Marcellina primarily uses discarded pieces of Ankara fabric that she sources from local fashion houses herself. She finds these fabrics offer her a way to connect to her community and their shared history, two topics that are integral to her work and practice. “Fabrics are often embedded with their own stories,” she says. “Stories that I'm not even aware of. Nonetheless, those stories – of little joys, happy celebrations, and even mourning – are all very important to the end product.” Because of the memories Marcellina believes these fabrics tend to carry, she has to have conversations with them, from the beginning of the process as she sources them until the end when she finishes, ensuring she understands them and uses them in the way they want to be used.
“I pick them up from the floor and start a conversation with them,” she shares. “I have a story I want to tell, and I also know the fabric has its own stories, and I want to maintain both of those, so they can add to one another rather than change each other’s. It's important to me that I don't alter the colors of the fabric. The acrylic paint is what allows me to get my own colors down onto the canvas, and to play with the intensity of the piece, and then I use the fabrics in their most authentic form.”
Marcellina finds that fabric, especially from Ankara, works the best for her art and attempts to honor memories, history and community, because they’re cultural signifiers that have been worn by generations of women before her, and are still worn by the younger generations following her. “These fabrics remind me of community, of people coming together, which is important because my work is very interested in communities and the continuous dialogue that happens within them,” Marcellina says. “My work makes me look at fabric as a way to design and make motifs to commemorate this huge community of women and their experiences, and using fabric they would have or could have worn, it might carry with it what they might have felt. I can try to capture their essence and share that with a new audience.”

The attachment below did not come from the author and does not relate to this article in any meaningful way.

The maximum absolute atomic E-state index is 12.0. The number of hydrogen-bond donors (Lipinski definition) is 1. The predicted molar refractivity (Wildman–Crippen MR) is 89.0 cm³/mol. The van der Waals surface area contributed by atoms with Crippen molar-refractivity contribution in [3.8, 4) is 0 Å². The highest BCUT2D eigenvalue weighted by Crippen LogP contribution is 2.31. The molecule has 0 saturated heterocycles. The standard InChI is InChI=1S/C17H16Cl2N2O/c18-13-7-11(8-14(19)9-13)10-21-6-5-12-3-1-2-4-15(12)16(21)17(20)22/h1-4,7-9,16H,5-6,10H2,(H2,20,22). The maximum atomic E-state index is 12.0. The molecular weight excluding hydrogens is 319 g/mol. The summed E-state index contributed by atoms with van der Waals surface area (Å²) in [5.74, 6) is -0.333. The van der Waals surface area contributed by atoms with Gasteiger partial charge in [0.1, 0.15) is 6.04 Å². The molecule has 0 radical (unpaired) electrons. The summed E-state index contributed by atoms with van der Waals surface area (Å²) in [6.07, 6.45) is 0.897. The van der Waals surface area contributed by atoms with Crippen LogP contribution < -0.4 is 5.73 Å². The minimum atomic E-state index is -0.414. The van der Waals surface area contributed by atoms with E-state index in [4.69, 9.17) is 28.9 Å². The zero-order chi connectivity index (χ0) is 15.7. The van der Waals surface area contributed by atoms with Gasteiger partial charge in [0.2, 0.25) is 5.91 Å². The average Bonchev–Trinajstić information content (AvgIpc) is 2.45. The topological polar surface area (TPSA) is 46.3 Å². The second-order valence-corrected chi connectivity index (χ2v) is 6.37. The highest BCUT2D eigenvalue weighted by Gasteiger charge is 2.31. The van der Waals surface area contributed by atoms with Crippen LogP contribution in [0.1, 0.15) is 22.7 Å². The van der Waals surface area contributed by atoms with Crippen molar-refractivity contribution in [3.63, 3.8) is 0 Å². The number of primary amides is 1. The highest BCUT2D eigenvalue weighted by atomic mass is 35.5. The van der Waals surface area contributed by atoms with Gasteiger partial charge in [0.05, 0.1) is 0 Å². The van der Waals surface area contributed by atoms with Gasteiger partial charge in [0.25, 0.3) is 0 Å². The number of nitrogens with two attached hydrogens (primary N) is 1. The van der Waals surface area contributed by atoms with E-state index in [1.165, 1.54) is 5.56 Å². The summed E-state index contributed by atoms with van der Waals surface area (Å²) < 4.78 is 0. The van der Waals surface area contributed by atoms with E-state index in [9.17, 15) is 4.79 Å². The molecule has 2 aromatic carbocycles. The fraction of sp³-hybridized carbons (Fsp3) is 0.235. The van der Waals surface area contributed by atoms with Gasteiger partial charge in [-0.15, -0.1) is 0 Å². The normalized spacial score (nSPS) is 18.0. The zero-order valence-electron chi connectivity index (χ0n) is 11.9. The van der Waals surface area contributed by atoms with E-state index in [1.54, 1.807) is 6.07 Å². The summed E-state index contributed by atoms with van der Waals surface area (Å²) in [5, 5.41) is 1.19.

The result is emotionally arresting work that explores community, femininity, and womanhood in a very African context, and often weaves stories that touch on all these topics at once. All of Marcellina's work is connected and continuous and is adding to an ongoing dialogue about being an African woman. Her multi-generational portrait “Songs from Home,” for example, showed herself and her first daughter at the feet of her mother and grandmother, featuring a portrait of her great-grandmother on a shelf in the corner, cassava leaves dotted around her to represent her occupation as a farmer. Much like her previous projects, it interrogates feminism in contemporary Africa with family and community seated at the centre.
By so often showing multiple generations of women in the same place, Marcellina is creating a bridge between them, bringing them together – no matter the environment they had to live in – in her creative world, where smiles abound and books and education are never far away. When she creates, it’s with a clear plan. She wants to tell stories that leave women feeling respected and seen and bring up the conversation around women in Africa using everyday familial scenes, so that those who come across her work can identify with the stories in the paintings. “When women look at my work, I want [them] to feel respected, to feel important,” she says. “I want women to see within my works that they are deserving of respect and that they are powerful.”